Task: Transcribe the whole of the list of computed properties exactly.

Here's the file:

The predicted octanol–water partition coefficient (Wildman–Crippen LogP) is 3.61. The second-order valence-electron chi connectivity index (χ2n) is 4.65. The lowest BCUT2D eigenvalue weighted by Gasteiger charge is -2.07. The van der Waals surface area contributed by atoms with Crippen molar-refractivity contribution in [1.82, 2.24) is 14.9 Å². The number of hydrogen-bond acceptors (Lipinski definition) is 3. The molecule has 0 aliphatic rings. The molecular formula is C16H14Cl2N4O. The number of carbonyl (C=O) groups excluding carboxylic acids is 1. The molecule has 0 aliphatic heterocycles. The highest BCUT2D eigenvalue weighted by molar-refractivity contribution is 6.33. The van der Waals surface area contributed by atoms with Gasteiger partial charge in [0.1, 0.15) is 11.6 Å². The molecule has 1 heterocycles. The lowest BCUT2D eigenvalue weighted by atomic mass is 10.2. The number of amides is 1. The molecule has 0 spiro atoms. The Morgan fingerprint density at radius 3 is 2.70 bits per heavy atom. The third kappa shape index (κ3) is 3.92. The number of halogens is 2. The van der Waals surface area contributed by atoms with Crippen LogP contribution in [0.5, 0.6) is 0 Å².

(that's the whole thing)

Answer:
The predicted octanol–water partition coefficient (Wildman–Crippen LogP) is 3.61. The second-order valence-electron chi connectivity index (χ2n) is 4.65. The lowest BCUT2D eigenvalue weighted by Gasteiger charge is -2.07. The van der Waals surface area contributed by atoms with Crippen molar-refractivity contribution in [1.82, 2.24) is 14.9 Å². The number of hydrogen-bond acceptors (Lipinski definition) is 3. The molecule has 0 aliphatic rings. The molecular formula is C16H14Cl2N4O. The number of carbonyl (C=O) groups excluding carboxylic acids is 1. The molecule has 0 aliphatic heterocycles. The highest BCUT2D eigenvalue weighted by molar-refractivity contribution is 6.33. The van der Waals surface area contributed by atoms with Gasteiger partial charge in [0.1, 0.15) is 11.6 Å². The molecule has 1 heterocycles. The lowest BCUT2D eigenvalue weighted by atomic mass is 10.2. The number of amides is 1. The molecule has 0 spiro atoms. The Morgan fingerprint density at radius 3 is 2.70 bits per heavy atom. The third kappa shape index (κ3) is 3.92. The number of halogens is 2. The van der Waals surface area contributed by atoms with Crippen LogP contribution in [0.5, 0.6) is 0 Å².